WASHINGTON -- After a weeklong silence since the Connecticut school shootings, the National Rifle Association on Friday called for a program to arm and train guards in schools as the best way to protect children from gun violence. The group blamed video games, the news media and lax law enforcement – but not guns – for a recent rash of mass shootings.
It offered no new proposals to restrict firearms.
"The only thing that stops a bad guy with a gun is a good guy with a gun," said Wayne LaPierre, the N.R.A.'s vice president, at a packed media event was interrupted twice by protesters demanding tougher gun controls.
Angry and combative, Mr. LaPierre, who has led the N.R.A.'s operations for two decades, complained that the news media had unfairly "demonized gun owners," and he called the makers of violent video games "a callous, corrupt and corrupting shadow industry that sells, and sows, violence against its own people."
Shock over the Connecticut shootings has spurred wide calls for tighter gun control measures, with even some pro-gun lawmakers aligned with the N.R.A. saying that they were rethinking their positions. With the N.R.A. unusually quiet since the shootings, gun control supporters and opponents had looked to Friday's event as a sign of how the nation's largest and best-known gun lobby would respond and whether it would pledge cooperation with the White House and lawmakers seeking new actions.
Mr. LaPierre's defiant tone suggested otherwise. He and David Keene, the group's president, took no questions from reporters at the event who called out asking whether they planned to work with President Obama.
The N.R.A.'s main answer to school violence was a model program it unveiled called National School Shield, which would train and arm security guards at schools in those local districts that want to use it.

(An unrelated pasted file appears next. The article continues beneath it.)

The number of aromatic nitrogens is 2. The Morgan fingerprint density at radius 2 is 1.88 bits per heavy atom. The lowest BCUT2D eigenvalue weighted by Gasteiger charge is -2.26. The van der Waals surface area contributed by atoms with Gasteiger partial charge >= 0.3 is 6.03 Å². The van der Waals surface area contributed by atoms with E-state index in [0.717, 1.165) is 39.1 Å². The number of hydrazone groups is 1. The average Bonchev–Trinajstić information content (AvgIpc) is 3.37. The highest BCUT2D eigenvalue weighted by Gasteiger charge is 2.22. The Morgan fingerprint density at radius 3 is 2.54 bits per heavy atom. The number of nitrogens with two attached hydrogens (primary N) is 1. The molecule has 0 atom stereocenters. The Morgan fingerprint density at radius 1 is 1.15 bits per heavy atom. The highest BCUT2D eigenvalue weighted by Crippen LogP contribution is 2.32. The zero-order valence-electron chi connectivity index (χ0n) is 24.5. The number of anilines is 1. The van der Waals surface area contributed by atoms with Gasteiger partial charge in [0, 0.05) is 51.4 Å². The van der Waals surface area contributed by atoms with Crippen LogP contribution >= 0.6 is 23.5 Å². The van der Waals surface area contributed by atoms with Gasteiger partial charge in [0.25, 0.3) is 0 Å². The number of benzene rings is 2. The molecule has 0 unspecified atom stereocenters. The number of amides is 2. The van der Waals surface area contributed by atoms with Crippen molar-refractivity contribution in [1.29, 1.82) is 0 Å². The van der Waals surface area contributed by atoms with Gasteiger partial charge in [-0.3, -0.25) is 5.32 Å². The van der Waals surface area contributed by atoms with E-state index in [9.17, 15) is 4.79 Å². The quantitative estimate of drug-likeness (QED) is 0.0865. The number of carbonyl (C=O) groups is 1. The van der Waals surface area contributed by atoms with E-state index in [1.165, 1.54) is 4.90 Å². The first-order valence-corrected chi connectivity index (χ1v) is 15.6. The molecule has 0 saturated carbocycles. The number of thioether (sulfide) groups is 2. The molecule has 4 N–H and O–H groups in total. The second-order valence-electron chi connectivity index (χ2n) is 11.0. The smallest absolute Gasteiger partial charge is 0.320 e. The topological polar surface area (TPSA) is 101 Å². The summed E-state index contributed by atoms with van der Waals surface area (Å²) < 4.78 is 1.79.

The group said it would pay for a task force to develop details for the model, and named Asa Hutchinson, a former Arkansas congressman and a strong supporter of the N.R.A., to lead it.
"Assurance of school safety must be restored with a sense of urgency," Mr. Hutchinson said. The gun group called for schools to arm their security officers immediately.
The idea is not a completely new one. The federal government and local districts have developed programs meant to bolster security at schools -- with varying models and mixed results -- and the N.R.A. itself has developed safety programs for children and schools in the past and suggested armed guards.
This time, Mr. LaPierre said the N.R.A. would dedicate its resources and expertise to developing the new safety program he announced Friday. He did not say how much money it planned to spend on the effort.
He said that armed security guards at Sandy Hook Elementary School in Newtown, Conn., on Dec. 14 might have stopped the gunman, Adam Lanza, at the outset of his rampage. "Will you at least admit," Mr. LaPierre said, appealing directly to members of the news media who he said had been unduly skeptical of the N.R.A., "that 26 innocent lives might have been spared that day?"